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Index Sanity

By popular demand (well, one person emailed me to ask for it) I’m going to publish the source code for a little demo I’ve been giving since the beginning of the millennium – it concerns indexes and the potential side effects that you can get when you drop an index that you’re “not using”. I think I’ve mentioned the effect several times in the history of this blog, but I can’t find an explicit piece of demo code, so here it is – starting at the conclusion – as a cut and paste from an SQL*Plus session running against an 11g instance:


SQL> set autotrace traceonly explain
select
        t1.small_vc, t2.small_vc, t3.small_vc
from
        t1, t2, t3
where
        t1.n1 between 40 and 50
and     t2.id1 = t1.id1
and     t2.ind_pad = t1.ind_pad
and     t2.id2 = t1.id2
and     t3.id = t1.id1
 11  ;

Execution Plan
----------------------------------------------------------
Plan hash value: 1184213596

----------------------------------------------------------------------------
| Id  | Operation           | Name | Rows  | Bytes | Cost (%CPU)| Time     |
----------------------------------------------------------------------------
|   0 | SELECT STATEMENT    |      |   484 | 64856 |   227   (2)| 00:00:02 |
|*  1 |  HASH JOIN          |      |   484 | 64856 |   227   (2)| 00:00:02 |
|*  2 |   HASH JOIN         |      |   484 | 57596 |    14   (0)| 00:00:01 |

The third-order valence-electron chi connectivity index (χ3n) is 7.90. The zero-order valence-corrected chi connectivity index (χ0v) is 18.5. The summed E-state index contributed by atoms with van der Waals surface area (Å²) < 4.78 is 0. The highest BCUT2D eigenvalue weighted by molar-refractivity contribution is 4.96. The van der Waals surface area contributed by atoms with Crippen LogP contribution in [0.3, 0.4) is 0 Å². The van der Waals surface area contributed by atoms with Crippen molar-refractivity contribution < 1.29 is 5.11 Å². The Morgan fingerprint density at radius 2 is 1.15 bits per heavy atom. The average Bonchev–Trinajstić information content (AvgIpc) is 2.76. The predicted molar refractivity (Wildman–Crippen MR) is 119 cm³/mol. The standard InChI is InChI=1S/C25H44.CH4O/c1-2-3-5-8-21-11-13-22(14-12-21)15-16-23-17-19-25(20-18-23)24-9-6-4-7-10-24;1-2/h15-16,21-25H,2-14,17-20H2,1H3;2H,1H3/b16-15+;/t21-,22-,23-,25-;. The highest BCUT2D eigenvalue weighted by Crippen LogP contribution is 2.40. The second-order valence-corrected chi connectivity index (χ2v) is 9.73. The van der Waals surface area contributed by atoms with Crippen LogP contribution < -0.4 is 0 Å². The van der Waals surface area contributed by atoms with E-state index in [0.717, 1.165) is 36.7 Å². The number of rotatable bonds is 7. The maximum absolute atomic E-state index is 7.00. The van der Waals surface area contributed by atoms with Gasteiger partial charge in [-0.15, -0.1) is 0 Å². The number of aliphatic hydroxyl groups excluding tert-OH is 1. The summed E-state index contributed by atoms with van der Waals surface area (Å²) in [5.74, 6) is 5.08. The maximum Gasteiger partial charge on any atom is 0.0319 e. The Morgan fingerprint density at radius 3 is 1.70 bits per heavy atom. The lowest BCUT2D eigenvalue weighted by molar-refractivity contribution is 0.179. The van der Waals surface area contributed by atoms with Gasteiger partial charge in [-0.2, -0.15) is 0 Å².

|   3 |    TABLE ACCESS FULL| T2   |    20 |  1160 |     4   (0)| 00:00:01 |
|*  4 |    TABLE ACCESS FULL| T1   |   484 | 29524 |    10   (0)| 00:00:01 |
|   5 |   TABLE ACCESS FULL | T3   |  5000 | 75000 |   213   (2)| 00:00:02 |
----------------------------------------------------------------------------

Predicate Information (identified by operation id):
---------------------------------------------------

   1 - access("T3"."ID"="T1"."ID1")
   2 - access("T2"."ID1"="T1"."ID1" AND "T2"."IND_PAD"="T1"."IND_PAD"
              AND "T2"."ID2"="T1"."ID2")
   4 - filter("T1"."N1"<=50 AND "T1"."N1">=40)

SQL> drop index t2_i1;

Index dropped.

select
        t1.small_vc, t2.small_vc, t3.small_vc
from
        t1, t2, t3
where
        t1.n1 between 40 and 50
and     t2.id1 = t1.id1
and     t2.ind_pad = t1.ind_pad
and     t2.id2 = t1.id2
and     t3.id = t1.id1
 11  ;

Execution Plan
----------------------------------------------------------
Plan hash value: 2290830436

--------------------------------------------------------------------------------------
| Id  | Operation                    | Name  | Rows  | Bytes | Cost (%CPU)| Time     |
--------------------------------------------------------------------------------------
|   0 | SELECT STATEMENT             |       |    52 |  6968 |    67   (2)| 00:00:01 |
|   1 |  NESTED LOOPS                |       |    52 |  6968 |    67   (2)| 00:00:01 |
|   2 |   NESTED LOOPS               |       |    52 |  6968 |    67   (2)| 00:00:01 |
|*  3 |    HASH JOIN                 |       |    52 |  6188 |    14   (0)| 00:00:01 |
|   4 |     TABLE ACCESS FULL        | T2    |    20 |  1160 |     4   (0)| 00:00:01 |
|*  5 |     TABLE ACCESS FULL        | T1    |   484 | 29524 |    10   (0)| 00:00:01 |